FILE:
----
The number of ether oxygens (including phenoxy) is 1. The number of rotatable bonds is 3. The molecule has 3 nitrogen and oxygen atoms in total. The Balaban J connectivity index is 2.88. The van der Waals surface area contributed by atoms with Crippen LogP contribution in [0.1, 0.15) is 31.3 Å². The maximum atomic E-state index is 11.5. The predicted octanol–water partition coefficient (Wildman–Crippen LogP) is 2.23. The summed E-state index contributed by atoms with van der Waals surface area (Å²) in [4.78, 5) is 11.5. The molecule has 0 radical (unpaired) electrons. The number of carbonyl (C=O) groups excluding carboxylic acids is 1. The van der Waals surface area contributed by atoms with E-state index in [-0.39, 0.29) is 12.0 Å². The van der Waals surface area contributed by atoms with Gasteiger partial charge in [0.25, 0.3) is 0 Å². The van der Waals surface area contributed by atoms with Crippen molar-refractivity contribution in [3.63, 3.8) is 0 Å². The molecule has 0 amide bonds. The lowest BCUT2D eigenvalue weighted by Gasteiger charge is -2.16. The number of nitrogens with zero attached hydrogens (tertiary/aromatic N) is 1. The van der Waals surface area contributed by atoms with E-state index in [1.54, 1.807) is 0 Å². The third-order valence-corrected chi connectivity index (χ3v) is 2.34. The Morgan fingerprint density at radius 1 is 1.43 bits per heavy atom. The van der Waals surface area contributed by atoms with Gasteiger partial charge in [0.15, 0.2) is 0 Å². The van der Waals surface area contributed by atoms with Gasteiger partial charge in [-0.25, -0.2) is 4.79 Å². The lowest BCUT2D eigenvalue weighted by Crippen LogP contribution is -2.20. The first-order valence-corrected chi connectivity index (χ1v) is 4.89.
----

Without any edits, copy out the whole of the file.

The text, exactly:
The number of ether oxygens (including phenoxy) is 1. The number of rotatable bonds is 3. The molecule has 3 nitrogen and oxygen atoms in total. The Balaban J connectivity index is 2.88. The van der Waals surface area contributed by atoms with Crippen LogP contribution in [0.1, 0.15) is 31.3 Å². The maximum atomic E-state index is 11.5. The predicted octanol–water partition coefficient (Wildman–Crippen LogP) is 2.23. The summed E-state index contributed by atoms with van der Waals surface area (Å²) in [4.78, 5) is 11.5. The molecule has 0 radical (unpaired) electrons. The number of carbonyl (C=O) groups excluding carboxylic acids is 1. The van der Waals surface area contributed by atoms with E-state index in [-0.39, 0.29) is 12.0 Å². The van der Waals surface area contributed by atoms with Gasteiger partial charge in [0.25, 0.3) is 0 Å². The van der Waals surface area contributed by atoms with Crippen molar-refractivity contribution in [3.63, 3.8) is 0 Å². The molecule has 0 amide bonds. The lowest BCUT2D eigenvalue weighted by Gasteiger charge is -2.16. The number of nitrogens with zero attached hydrogens (tertiary/aromatic N) is 1. The van der Waals surface area contributed by atoms with E-state index in [1.54, 1.807) is 0 Å². The third-order valence-corrected chi connectivity index (χ3v) is 2.34. The Morgan fingerprint density at radius 1 is 1.43 bits per heavy atom. The van der Waals surface area contributed by atoms with Gasteiger partial charge in [0.15, 0.2) is 0 Å². The van der Waals surface area contributed by atoms with Gasteiger partial charge in [-0.25, -0.2) is 4.79 Å². The lowest BCUT2D eigenvalue weighted by Crippen LogP contribution is -2.20. The first-order valence-corrected chi connectivity index (χ1v) is 4.89.